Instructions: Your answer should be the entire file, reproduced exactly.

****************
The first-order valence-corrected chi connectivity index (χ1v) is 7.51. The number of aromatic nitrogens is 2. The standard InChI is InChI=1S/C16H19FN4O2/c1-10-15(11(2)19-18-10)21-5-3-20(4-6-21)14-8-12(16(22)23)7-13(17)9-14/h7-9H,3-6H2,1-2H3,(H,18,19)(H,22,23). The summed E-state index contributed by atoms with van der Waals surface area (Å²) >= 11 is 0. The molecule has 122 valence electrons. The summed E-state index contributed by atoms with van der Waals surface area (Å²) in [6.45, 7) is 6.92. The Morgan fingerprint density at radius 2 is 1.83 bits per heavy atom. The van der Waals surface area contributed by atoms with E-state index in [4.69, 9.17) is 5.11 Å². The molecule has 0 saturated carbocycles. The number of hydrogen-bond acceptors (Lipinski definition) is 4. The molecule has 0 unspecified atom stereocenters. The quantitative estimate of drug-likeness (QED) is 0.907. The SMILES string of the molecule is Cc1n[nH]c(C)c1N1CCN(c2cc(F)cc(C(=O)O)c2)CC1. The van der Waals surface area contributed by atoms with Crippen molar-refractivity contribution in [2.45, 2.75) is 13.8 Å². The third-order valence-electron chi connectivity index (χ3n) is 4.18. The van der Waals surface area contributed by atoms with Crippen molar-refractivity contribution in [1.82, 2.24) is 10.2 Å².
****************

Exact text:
The first-order valence-corrected chi connectivity index (χ1v) is 7.51. The number of aromatic nitrogens is 2. The standard InChI is InChI=1S/C16H19FN4O2/c1-10-15(11(2)19-18-10)21-5-3-20(4-6-21)14-8-12(16(22)23)7-13(17)9-14/h7-9H,3-6H2,1-2H3,(H,18,19)(H,22,23). The summed E-state index contributed by atoms with van der Waals surface area (Å²) >= 11 is 0. The molecule has 122 valence electrons. The summed E-state index contributed by atoms with van der Waals surface area (Å²) in [6.45, 7) is 6.92. The Morgan fingerprint density at radius 2 is 1.83 bits per heavy atom. The van der Waals surface area contributed by atoms with E-state index in [4.69, 9.17) is 5.11 Å². The molecule has 0 saturated carbocycles. The number of hydrogen-bond acceptors (Lipinski definition) is 4. The molecule has 0 unspecified atom stereocenters. The quantitative estimate of drug-likeness (QED) is 0.907. The SMILES string of the molecule is Cc1n[nH]c(C)c1N1CCN(c2cc(F)cc(C(=O)O)c2)CC1. The van der Waals surface area contributed by atoms with Crippen molar-refractivity contribution in [2.45, 2.75) is 13.8 Å². The third-order valence-electron chi connectivity index (χ3n) is 4.18. The van der Waals surface area contributed by atoms with Crippen molar-refractivity contribution in [1.82, 2.24) is 10.2 Å².